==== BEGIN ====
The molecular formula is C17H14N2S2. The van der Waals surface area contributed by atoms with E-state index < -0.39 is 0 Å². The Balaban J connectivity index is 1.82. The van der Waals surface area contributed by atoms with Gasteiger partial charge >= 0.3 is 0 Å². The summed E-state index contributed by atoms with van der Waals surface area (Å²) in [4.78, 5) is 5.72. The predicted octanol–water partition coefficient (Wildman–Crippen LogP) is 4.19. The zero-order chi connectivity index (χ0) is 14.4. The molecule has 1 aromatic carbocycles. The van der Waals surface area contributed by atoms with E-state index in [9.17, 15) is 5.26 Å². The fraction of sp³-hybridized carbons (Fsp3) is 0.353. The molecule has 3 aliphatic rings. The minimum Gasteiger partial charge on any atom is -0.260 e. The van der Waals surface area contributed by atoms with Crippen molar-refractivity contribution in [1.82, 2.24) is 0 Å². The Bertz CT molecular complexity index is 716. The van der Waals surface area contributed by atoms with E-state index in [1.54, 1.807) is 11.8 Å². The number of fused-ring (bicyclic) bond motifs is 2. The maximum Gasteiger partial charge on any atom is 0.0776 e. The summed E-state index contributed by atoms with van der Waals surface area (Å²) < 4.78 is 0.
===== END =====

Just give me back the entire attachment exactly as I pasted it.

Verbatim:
The molecular formula is C17H14N2S2. The van der Waals surface area contributed by atoms with E-state index < -0.39 is 0 Å². The Balaban J connectivity index is 1.82. The van der Waals surface area contributed by atoms with Gasteiger partial charge >= 0.3 is 0 Å². The summed E-state index contributed by atoms with van der Waals surface area (Å²) in [4.78, 5) is 5.72. The predicted octanol–water partition coefficient (Wildman–Crippen LogP) is 4.19. The zero-order chi connectivity index (χ0) is 14.4. The molecule has 1 aromatic carbocycles. The van der Waals surface area contributed by atoms with E-state index in [9.17, 15) is 5.26 Å². The fraction of sp³-hybridized carbons (Fsp3) is 0.353. The molecule has 3 aliphatic rings. The minimum Gasteiger partial charge on any atom is -0.260 e. The van der Waals surface area contributed by atoms with Crippen molar-refractivity contribution in [1.82, 2.24) is 0 Å². The Bertz CT molecular complexity index is 716. The van der Waals surface area contributed by atoms with E-state index in [1.54, 1.807) is 11.8 Å². The number of fused-ring (bicyclic) bond motifs is 2. The maximum Gasteiger partial charge on any atom is 0.0776 e. The summed E-state index contributed by atoms with van der Waals surface area (Å²) < 4.78 is 0.